Harvard's Science & Cooking lecture series launched its fifth season last night, bringing world-renowned chefs and scientists to Cambridge, Massachusetts to give weekly talks to the public, lasting through the fall. In all, there will be fourteen lectures. First up, veterans of the series: Dave Arnold of Booker and Dax (a New York City bar in the Momofuku empire) and Harold McGee, an author who literally wrote the book on science and cooking — the definitive On Food & Cooking: The Science & Lore of the Kitchen, which was originally published in 1984.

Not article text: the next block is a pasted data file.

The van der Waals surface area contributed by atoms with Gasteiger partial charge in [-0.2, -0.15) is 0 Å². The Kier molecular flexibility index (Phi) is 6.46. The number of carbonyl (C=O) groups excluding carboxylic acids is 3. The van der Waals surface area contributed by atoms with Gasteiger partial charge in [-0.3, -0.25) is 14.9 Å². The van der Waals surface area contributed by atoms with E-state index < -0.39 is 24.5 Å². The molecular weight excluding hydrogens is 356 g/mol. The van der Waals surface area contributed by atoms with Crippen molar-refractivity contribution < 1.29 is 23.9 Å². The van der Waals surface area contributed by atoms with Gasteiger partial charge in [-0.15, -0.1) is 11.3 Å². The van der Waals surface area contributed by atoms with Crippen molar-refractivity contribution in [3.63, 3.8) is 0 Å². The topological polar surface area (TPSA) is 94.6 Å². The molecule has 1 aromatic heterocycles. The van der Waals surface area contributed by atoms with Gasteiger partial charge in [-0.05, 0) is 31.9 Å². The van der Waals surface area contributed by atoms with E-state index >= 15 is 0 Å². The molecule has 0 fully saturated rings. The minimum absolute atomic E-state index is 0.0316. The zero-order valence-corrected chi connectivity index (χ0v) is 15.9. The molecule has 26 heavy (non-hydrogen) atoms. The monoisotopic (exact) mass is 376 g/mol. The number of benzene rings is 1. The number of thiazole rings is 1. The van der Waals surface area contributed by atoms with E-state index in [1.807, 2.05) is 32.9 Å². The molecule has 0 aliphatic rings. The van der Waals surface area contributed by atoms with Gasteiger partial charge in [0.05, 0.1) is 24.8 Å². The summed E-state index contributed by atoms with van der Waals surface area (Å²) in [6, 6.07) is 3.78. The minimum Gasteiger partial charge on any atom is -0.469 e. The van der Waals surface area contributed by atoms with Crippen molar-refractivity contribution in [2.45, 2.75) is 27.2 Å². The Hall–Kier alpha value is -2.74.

As with all the lectures, Harvard's Michael Brenner, Glover Professor of Applied Mathematics and Applied Physics, gave the introduction. He led with a famous quote from Jean Anthelme Brillat-Savarin: "The discovery of a new dish confers more happiness on humanity than the discovery of a new star." (Brillat-Savarin published his book, Physiologie du Goût (The Physiology of Taste), in 1825. Nowadays, it's available for free on the internet.) The quote set the stage well for the series in general but in particular for last night's talk, which was dubbed "A Look at the Last 20 Years." In it, Arnold and McGee reviewed the past several decades in the ever-growing sphere of science and cooking, pinpointing some of the key players and musing about the next big obsessions in the field (spoiler alert: fermentation). This year, the duo didn't do any demonstrations; last year, Arnold caused an evacuation of the hall due to a malfunctioning cereal-puffing cannon.